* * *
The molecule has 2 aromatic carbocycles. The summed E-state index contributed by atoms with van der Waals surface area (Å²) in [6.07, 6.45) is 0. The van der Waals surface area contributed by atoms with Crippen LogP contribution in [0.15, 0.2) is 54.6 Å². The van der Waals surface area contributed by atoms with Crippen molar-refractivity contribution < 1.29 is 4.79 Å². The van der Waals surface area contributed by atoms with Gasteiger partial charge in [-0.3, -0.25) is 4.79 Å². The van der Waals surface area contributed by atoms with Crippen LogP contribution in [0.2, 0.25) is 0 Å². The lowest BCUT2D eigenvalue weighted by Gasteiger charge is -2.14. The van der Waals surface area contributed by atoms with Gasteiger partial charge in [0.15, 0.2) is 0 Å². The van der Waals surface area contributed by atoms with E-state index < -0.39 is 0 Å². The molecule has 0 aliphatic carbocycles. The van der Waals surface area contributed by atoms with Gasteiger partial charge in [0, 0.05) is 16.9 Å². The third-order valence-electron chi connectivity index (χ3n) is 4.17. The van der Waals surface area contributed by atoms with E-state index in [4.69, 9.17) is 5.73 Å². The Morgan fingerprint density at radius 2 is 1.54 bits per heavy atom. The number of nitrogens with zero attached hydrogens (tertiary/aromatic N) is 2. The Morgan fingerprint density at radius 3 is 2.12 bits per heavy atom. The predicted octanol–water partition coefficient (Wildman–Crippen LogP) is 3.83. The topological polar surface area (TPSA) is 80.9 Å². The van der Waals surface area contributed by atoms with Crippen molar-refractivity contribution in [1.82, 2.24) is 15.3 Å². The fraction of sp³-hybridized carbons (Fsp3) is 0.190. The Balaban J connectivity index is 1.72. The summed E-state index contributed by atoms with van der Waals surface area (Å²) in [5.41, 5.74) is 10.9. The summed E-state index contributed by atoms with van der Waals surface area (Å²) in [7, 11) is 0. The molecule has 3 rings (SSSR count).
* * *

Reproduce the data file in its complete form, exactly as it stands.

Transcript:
The molecule has 2 aromatic carbocycles. The summed E-state index contributed by atoms with van der Waals surface area (Å²) in [6.07, 6.45) is 0. The van der Waals surface area contributed by atoms with Crippen LogP contribution in [0.15, 0.2) is 54.6 Å². The van der Waals surface area contributed by atoms with Crippen molar-refractivity contribution < 1.29 is 4.79 Å². The van der Waals surface area contributed by atoms with Gasteiger partial charge in [-0.3, -0.25) is 4.79 Å². The van der Waals surface area contributed by atoms with Crippen LogP contribution in [0.2, 0.25) is 0 Å². The lowest BCUT2D eigenvalue weighted by Gasteiger charge is -2.14. The van der Waals surface area contributed by atoms with Gasteiger partial charge in [0.15, 0.2) is 0 Å². The van der Waals surface area contributed by atoms with E-state index < -0.39 is 0 Å². The molecule has 0 aliphatic carbocycles. The van der Waals surface area contributed by atoms with Gasteiger partial charge in [0, 0.05) is 16.9 Å². The third-order valence-electron chi connectivity index (χ3n) is 4.17. The van der Waals surface area contributed by atoms with E-state index in [4.69, 9.17) is 5.73 Å². The Morgan fingerprint density at radius 2 is 1.54 bits per heavy atom. The number of nitrogens with zero attached hydrogens (tertiary/aromatic N) is 2. The Morgan fingerprint density at radius 3 is 2.12 bits per heavy atom. The predicted octanol–water partition coefficient (Wildman–Crippen LogP) is 3.83. The topological polar surface area (TPSA) is 80.9 Å². The van der Waals surface area contributed by atoms with Crippen molar-refractivity contribution in [1.82, 2.24) is 15.3 Å². The fraction of sp³-hybridized carbons (Fsp3) is 0.190. The Balaban J connectivity index is 1.72. The summed E-state index contributed by atoms with van der Waals surface area (Å²) in [5.41, 5.74) is 10.9. The summed E-state index contributed by atoms with van der Waals surface area (Å²) in [7, 11) is 0. The molecule has 3 rings (SSSR count).